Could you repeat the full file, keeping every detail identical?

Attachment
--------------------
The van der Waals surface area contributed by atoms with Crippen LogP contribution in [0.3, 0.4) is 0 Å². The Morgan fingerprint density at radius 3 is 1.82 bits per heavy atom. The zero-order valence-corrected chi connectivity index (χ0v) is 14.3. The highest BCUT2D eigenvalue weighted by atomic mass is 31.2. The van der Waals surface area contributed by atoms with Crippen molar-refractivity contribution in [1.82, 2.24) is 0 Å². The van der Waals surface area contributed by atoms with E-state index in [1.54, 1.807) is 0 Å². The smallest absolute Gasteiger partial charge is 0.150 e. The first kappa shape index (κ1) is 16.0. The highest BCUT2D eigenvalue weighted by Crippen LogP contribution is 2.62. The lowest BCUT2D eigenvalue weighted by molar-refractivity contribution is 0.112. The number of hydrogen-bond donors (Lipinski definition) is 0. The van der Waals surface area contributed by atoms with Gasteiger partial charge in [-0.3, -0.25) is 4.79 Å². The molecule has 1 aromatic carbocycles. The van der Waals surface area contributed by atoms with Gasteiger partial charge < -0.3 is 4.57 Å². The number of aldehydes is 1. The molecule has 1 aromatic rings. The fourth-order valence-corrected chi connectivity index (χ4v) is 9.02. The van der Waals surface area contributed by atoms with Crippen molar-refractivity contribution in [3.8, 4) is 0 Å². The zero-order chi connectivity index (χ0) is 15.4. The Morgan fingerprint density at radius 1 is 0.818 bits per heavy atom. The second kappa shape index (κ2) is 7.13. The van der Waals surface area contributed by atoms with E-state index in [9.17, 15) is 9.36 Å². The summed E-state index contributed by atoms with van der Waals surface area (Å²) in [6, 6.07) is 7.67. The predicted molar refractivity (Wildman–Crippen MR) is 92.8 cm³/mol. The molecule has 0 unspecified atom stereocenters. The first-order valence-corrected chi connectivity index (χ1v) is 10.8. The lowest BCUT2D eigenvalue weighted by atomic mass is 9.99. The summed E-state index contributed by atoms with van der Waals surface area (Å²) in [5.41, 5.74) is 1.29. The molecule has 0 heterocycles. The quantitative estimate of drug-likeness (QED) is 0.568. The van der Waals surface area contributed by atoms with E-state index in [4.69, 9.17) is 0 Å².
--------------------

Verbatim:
The van der Waals surface area contributed by atoms with Crippen LogP contribution in [0.3, 0.4) is 0 Å². The Morgan fingerprint density at radius 3 is 1.82 bits per heavy atom. The zero-order valence-corrected chi connectivity index (χ0v) is 14.3. The highest BCUT2D eigenvalue weighted by atomic mass is 31.2. The van der Waals surface area contributed by atoms with Crippen molar-refractivity contribution in [1.82, 2.24) is 0 Å². The van der Waals surface area contributed by atoms with E-state index in [1.54, 1.807) is 0 Å². The smallest absolute Gasteiger partial charge is 0.150 e. The first kappa shape index (κ1) is 16.0. The highest BCUT2D eigenvalue weighted by Crippen LogP contribution is 2.62. The lowest BCUT2D eigenvalue weighted by molar-refractivity contribution is 0.112. The number of hydrogen-bond donors (Lipinski definition) is 0. The van der Waals surface area contributed by atoms with Gasteiger partial charge in [-0.3, -0.25) is 4.79 Å². The molecule has 1 aromatic carbocycles. The van der Waals surface area contributed by atoms with Gasteiger partial charge < -0.3 is 4.57 Å². The number of aldehydes is 1. The molecule has 1 aromatic rings. The fourth-order valence-corrected chi connectivity index (χ4v) is 9.02. The van der Waals surface area contributed by atoms with Crippen molar-refractivity contribution in [3.8, 4) is 0 Å². The zero-order chi connectivity index (χ0) is 15.4. The Morgan fingerprint density at radius 1 is 0.818 bits per heavy atom. The second kappa shape index (κ2) is 7.13. The van der Waals surface area contributed by atoms with E-state index in [9.17, 15) is 9.36 Å². The summed E-state index contributed by atoms with van der Waals surface area (Å²) in [6, 6.07) is 7.67. The predicted molar refractivity (Wildman–Crippen MR) is 92.8 cm³/mol. The molecule has 0 unspecified atom stereocenters. The first-order valence-corrected chi connectivity index (χ1v) is 10.8. The lowest BCUT2D eigenvalue weighted by atomic mass is 9.99. The summed E-state index contributed by atoms with van der Waals surface area (Å²) in [5.41, 5.74) is 1.29. The molecule has 0 heterocycles. The quantitative estimate of drug-likeness (QED) is 0.568. The van der Waals surface area contributed by atoms with E-state index in [4.69, 9.17) is 0 Å².